Mineral carbonation plant opens at University of Newcastle
Australian start-up company Mineral Carbonation International (MCi) has unveiled a semicontinuous research pilot plant at the University of Newcastle’s (UON) Newcastle Institute for Energy and Resources (NIER), showcasing cutting-edge technology that could see carbon dioxide (CO2) emissions used as a valuable resource that can be transformed into building products.
The mineral carbonation research pilot plant works by reacting CO2 emissions captured from Orica’s nearby Kooragang Island operations with minerals, permanently binding the CO2 in solid carbonates. Both carbonates and silica by-products have the potential to be used in building products such as concrete and plasterboard to create green construction materials.
Over the past four years, MCi’s carbon utilisation (CU) project has combined research from UON, the University of Sydney and Columbia University with novel engineering to develop mineral carbonation processes to utilise CO2. The $9.12m project operates with joint funding from the Australian and NSW governments as well as Orica, and is further supported by the R&D Tax Incentive.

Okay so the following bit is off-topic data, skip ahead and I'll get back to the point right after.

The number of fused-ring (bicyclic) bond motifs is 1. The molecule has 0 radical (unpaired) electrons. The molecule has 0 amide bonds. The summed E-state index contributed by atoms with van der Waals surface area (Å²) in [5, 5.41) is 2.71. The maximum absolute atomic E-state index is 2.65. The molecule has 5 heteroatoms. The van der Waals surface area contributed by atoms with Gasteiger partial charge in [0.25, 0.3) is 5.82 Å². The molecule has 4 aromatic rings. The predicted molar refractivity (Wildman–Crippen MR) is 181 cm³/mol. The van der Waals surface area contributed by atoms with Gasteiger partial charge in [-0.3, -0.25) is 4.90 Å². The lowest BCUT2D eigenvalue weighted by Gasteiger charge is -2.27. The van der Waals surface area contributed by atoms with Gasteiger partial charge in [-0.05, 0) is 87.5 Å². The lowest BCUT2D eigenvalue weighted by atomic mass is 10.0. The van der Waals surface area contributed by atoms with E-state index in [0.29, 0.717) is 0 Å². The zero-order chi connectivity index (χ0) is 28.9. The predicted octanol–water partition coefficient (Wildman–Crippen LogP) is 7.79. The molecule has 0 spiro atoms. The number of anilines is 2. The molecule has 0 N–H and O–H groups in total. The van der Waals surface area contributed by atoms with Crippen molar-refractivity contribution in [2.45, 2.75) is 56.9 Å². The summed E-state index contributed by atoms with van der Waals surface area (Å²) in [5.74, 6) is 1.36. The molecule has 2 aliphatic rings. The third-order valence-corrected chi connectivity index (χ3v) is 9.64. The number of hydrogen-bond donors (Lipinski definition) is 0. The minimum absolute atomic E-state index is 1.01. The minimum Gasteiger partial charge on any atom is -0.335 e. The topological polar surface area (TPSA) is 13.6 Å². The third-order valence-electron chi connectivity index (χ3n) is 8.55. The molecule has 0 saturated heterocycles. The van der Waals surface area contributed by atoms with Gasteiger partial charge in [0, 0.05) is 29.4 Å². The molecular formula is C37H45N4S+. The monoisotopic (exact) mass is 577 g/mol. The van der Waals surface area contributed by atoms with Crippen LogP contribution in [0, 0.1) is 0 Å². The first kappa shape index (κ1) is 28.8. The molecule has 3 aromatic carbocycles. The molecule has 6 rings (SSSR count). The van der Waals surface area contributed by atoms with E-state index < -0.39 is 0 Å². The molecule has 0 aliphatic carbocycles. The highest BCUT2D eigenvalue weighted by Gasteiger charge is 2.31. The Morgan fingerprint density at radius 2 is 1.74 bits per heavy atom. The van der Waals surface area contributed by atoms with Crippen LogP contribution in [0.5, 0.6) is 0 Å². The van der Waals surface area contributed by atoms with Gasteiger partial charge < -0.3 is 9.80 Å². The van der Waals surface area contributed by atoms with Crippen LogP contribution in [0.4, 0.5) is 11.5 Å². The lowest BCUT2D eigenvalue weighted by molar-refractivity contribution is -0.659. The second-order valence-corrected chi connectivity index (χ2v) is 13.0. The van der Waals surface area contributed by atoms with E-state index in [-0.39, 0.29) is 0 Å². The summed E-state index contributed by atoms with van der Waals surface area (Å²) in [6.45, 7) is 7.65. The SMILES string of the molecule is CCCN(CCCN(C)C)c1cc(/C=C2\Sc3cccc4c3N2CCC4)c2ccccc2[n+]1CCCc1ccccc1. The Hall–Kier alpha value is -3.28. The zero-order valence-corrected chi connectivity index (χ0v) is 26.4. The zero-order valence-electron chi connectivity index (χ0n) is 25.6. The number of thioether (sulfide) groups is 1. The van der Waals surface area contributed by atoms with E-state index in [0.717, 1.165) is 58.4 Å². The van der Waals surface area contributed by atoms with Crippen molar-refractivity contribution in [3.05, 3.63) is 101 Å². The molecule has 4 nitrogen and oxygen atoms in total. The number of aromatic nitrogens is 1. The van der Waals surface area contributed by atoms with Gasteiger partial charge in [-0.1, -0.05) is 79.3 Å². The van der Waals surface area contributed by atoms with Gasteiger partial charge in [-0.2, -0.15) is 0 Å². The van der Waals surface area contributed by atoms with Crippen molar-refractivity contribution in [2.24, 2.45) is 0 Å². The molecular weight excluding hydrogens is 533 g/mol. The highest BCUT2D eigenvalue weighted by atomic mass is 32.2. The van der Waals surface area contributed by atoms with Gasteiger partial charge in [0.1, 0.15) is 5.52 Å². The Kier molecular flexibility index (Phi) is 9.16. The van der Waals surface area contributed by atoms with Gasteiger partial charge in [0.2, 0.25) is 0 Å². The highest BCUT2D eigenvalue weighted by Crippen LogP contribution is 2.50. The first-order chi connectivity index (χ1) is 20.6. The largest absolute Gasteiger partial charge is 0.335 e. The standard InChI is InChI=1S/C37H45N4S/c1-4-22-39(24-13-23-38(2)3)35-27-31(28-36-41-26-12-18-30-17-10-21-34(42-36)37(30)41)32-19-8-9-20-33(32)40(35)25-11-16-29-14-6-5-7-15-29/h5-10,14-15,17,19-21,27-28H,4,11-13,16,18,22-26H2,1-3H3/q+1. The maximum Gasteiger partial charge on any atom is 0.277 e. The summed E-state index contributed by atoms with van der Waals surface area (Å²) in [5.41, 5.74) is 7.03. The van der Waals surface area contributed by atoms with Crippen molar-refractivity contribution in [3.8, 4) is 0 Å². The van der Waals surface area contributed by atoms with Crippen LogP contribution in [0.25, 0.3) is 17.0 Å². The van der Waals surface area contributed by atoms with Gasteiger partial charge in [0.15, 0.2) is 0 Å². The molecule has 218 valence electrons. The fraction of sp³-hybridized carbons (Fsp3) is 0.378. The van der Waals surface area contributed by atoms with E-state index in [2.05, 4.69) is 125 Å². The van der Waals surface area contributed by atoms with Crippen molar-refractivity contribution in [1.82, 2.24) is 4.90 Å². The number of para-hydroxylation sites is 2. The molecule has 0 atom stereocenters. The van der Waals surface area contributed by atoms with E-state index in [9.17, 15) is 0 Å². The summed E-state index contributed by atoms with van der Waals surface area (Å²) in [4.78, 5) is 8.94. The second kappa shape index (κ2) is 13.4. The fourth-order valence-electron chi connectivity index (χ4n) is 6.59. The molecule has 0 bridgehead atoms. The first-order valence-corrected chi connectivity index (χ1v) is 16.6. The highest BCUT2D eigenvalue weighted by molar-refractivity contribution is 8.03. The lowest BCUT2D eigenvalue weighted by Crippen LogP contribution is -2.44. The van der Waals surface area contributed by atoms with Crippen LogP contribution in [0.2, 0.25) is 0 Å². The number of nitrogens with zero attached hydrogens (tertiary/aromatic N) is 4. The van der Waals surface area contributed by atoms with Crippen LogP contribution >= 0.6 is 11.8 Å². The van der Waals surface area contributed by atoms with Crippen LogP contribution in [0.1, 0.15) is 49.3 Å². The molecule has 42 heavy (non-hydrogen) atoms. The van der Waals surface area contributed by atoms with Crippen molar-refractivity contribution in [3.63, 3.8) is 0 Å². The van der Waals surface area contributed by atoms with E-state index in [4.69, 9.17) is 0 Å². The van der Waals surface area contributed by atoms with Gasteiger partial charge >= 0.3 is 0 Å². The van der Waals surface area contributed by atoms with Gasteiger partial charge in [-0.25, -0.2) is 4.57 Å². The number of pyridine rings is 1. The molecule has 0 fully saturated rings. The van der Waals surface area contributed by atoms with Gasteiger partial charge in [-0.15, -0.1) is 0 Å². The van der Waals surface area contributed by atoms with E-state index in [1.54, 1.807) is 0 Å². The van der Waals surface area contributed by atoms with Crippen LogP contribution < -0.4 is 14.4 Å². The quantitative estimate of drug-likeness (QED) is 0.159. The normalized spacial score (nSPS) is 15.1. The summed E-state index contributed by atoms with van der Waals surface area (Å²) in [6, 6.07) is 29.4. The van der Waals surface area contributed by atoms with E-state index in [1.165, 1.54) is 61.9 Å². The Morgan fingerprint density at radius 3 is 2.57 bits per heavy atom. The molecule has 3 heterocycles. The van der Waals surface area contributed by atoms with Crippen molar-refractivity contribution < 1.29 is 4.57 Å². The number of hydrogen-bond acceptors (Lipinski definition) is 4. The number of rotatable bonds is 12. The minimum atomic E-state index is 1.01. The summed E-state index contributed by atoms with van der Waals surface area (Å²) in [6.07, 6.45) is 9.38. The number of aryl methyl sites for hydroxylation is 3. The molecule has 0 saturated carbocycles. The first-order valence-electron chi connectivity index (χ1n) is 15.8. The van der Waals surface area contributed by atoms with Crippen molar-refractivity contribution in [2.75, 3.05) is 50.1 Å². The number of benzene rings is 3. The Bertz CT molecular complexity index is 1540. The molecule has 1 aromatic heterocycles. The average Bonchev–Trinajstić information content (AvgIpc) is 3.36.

“By investing in this technology, Orica seeks to help our own business and those of our customers to deal positively with CO2 emissions by providing a long-term, safe storage and utilisation option, which can also create valuable products,” said Orica Chief Scientist Jez Smith. “The MCi technology may eventually help entire supply chains lower their carbon intensity.”
A first-generation batch plant has been in operation at the NIER facility since the beginning of 2016. Now, with both plants operational, the MCi team is conducting intensive research to refine the process and generate carbonated materials for product testing.
“We need technology that is ready and tested by the time we have solved the pricing of carbon in our economy,” said MCi CEO Marcus Dawe. “Like adoption of renewables in energy production, our technology aims to help decarbonise industries like cement, steel and chemical production.”
Professor Kevin Hall, Senior Vice-Chancellor (Research & Innovation) at UON, said mineral carbonation researchers at the university have “expanded knowledge gained from laboratory-scale research to develop larger scale mineral carbonation research pilot plant facilities at NIER”.
“The university and this dedicated team are delighted to continue this nexus and look forward to the continued partnership established through MCi and the next phase of mineral carbonation research enhanced by the expanded facilities at NIER,” he said.
The success of the pilot plant has allowed the project to extend its focus into flue gas carbonation this year with a $2.4m Cooperative Research Centre – Projects Grant from the federal government. This project could see mineral carbonation applied in a wider variety of industrial settings, creating valuable products directly from flue gas without the need for CO2 purification.
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